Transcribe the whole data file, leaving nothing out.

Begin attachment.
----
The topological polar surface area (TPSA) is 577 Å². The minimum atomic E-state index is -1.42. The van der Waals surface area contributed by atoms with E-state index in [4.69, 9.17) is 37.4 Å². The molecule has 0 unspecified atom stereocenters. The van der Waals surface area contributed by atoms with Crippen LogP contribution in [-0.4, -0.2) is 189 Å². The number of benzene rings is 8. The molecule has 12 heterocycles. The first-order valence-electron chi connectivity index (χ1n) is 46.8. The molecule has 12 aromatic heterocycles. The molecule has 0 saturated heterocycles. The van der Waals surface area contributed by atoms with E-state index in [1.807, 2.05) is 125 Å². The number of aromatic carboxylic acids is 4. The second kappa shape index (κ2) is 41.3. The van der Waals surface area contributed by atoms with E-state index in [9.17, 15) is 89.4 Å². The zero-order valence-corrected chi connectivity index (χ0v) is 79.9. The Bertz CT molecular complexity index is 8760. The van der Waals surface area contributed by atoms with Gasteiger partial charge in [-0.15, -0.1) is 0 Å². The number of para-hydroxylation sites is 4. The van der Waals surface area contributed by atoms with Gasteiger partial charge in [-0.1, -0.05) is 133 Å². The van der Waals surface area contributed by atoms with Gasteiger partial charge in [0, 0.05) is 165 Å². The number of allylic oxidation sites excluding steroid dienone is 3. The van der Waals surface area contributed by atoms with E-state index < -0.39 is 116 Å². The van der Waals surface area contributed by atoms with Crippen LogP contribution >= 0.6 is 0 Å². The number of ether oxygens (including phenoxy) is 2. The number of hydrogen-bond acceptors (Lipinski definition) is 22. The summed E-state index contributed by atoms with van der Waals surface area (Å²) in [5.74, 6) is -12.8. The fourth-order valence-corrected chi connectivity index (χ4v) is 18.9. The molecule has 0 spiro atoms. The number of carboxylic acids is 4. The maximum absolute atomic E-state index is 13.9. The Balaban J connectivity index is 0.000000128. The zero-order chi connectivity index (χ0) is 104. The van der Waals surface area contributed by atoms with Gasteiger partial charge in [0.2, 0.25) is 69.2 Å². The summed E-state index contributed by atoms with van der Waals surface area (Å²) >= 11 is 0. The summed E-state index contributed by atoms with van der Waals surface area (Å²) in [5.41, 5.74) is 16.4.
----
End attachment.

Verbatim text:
The topological polar surface area (TPSA) is 577 Å². The minimum atomic E-state index is -1.42. The van der Waals surface area contributed by atoms with E-state index in [4.69, 9.17) is 37.4 Å². The molecule has 0 unspecified atom stereocenters. The van der Waals surface area contributed by atoms with Crippen LogP contribution in [-0.4, -0.2) is 189 Å². The number of benzene rings is 8. The molecule has 12 heterocycles. The first-order valence-electron chi connectivity index (χ1n) is 46.8. The molecule has 12 aromatic heterocycles. The molecule has 0 saturated heterocycles. The van der Waals surface area contributed by atoms with E-state index in [1.807, 2.05) is 125 Å². The number of aromatic carboxylic acids is 4. The second kappa shape index (κ2) is 41.3. The van der Waals surface area contributed by atoms with E-state index in [9.17, 15) is 89.4 Å². The zero-order valence-corrected chi connectivity index (χ0v) is 79.9. The Bertz CT molecular complexity index is 8760. The van der Waals surface area contributed by atoms with Gasteiger partial charge in [-0.15, -0.1) is 0 Å². The number of para-hydroxylation sites is 4. The van der Waals surface area contributed by atoms with Gasteiger partial charge in [-0.1, -0.05) is 133 Å². The van der Waals surface area contributed by atoms with Gasteiger partial charge in [0, 0.05) is 165 Å². The number of allylic oxidation sites excluding steroid dienone is 3. The van der Waals surface area contributed by atoms with E-state index < -0.39 is 116 Å². The van der Waals surface area contributed by atoms with Crippen LogP contribution >= 0.6 is 0 Å². The number of ether oxygens (including phenoxy) is 2. The number of hydrogen-bond acceptors (Lipinski definition) is 22. The summed E-state index contributed by atoms with van der Waals surface area (Å²) in [5.74, 6) is -12.8. The fourth-order valence-corrected chi connectivity index (χ4v) is 18.9. The molecule has 0 spiro atoms. The number of carboxylic acids is 4. The maximum absolute atomic E-state index is 13.9. The Balaban J connectivity index is 0.000000128. The zero-order chi connectivity index (χ0) is 104. The van der Waals surface area contributed by atoms with Gasteiger partial charge in [0.2, 0.25) is 69.2 Å². The summed E-state index contributed by atoms with van der Waals surface area (Å²) >= 11 is 0. The summed E-state index contributed by atoms with van der Waals surface area (Å²) in [5.41, 5.74) is 16.4.